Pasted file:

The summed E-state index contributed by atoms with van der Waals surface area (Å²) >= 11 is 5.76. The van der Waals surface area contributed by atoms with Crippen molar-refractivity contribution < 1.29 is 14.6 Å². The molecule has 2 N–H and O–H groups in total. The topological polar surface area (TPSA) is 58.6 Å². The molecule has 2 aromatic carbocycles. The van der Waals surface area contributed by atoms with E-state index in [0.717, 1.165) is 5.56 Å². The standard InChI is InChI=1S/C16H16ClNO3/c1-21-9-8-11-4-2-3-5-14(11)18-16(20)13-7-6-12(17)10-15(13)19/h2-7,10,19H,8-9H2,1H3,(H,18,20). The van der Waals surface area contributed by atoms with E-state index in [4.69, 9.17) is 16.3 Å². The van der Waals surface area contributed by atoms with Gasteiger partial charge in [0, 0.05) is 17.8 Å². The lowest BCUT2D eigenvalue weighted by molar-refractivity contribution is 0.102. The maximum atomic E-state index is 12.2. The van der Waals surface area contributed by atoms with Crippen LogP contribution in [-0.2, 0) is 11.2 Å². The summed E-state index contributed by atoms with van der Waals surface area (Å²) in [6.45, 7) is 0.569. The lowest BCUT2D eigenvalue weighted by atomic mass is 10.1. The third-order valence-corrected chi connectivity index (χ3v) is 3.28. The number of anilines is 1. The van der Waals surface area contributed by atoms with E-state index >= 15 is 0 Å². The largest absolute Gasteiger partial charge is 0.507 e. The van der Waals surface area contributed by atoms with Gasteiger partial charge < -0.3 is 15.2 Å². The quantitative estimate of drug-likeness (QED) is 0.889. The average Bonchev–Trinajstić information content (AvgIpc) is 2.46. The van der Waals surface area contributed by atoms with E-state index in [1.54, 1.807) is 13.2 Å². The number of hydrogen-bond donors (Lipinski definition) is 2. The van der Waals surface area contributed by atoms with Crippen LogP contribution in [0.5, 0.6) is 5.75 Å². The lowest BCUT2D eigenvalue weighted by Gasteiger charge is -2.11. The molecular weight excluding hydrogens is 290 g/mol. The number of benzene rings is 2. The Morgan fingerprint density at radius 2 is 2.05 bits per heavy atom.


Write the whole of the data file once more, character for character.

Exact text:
The summed E-state index contributed by atoms with van der Waals surface area (Å²) >= 11 is 5.76. The van der Waals surface area contributed by atoms with Crippen molar-refractivity contribution < 1.29 is 14.6 Å². The molecule has 2 N–H and O–H groups in total. The topological polar surface area (TPSA) is 58.6 Å². The molecule has 2 aromatic carbocycles. The van der Waals surface area contributed by atoms with E-state index in [0.717, 1.165) is 5.56 Å². The standard InChI is InChI=1S/C16H16ClNO3/c1-21-9-8-11-4-2-3-5-14(11)18-16(20)13-7-6-12(17)10-15(13)19/h2-7,10,19H,8-9H2,1H3,(H,18,20). The van der Waals surface area contributed by atoms with E-state index in [4.69, 9.17) is 16.3 Å². The van der Waals surface area contributed by atoms with Gasteiger partial charge in [0, 0.05) is 17.8 Å². The lowest BCUT2D eigenvalue weighted by molar-refractivity contribution is 0.102. The maximum atomic E-state index is 12.2. The van der Waals surface area contributed by atoms with Crippen LogP contribution in [-0.2, 0) is 11.2 Å². The summed E-state index contributed by atoms with van der Waals surface area (Å²) in [6.45, 7) is 0.569. The lowest BCUT2D eigenvalue weighted by atomic mass is 10.1. The third-order valence-corrected chi connectivity index (χ3v) is 3.28. The number of anilines is 1. The van der Waals surface area contributed by atoms with E-state index >= 15 is 0 Å². The largest absolute Gasteiger partial charge is 0.507 e. The van der Waals surface area contributed by atoms with Gasteiger partial charge < -0.3 is 15.2 Å². The quantitative estimate of drug-likeness (QED) is 0.889. The average Bonchev–Trinajstić information content (AvgIpc) is 2.46. The van der Waals surface area contributed by atoms with E-state index in [1.54, 1.807) is 13.2 Å². The number of hydrogen-bond donors (Lipinski definition) is 2. The van der Waals surface area contributed by atoms with Crippen LogP contribution in [0.5, 0.6) is 5.75 Å². The lowest BCUT2D eigenvalue weighted by Gasteiger charge is -2.11. The molecular weight excluding hydrogens is 290 g/mol. The number of benzene rings is 2. The Morgan fingerprint density at radius 2 is 2.05 bits per heavy atom.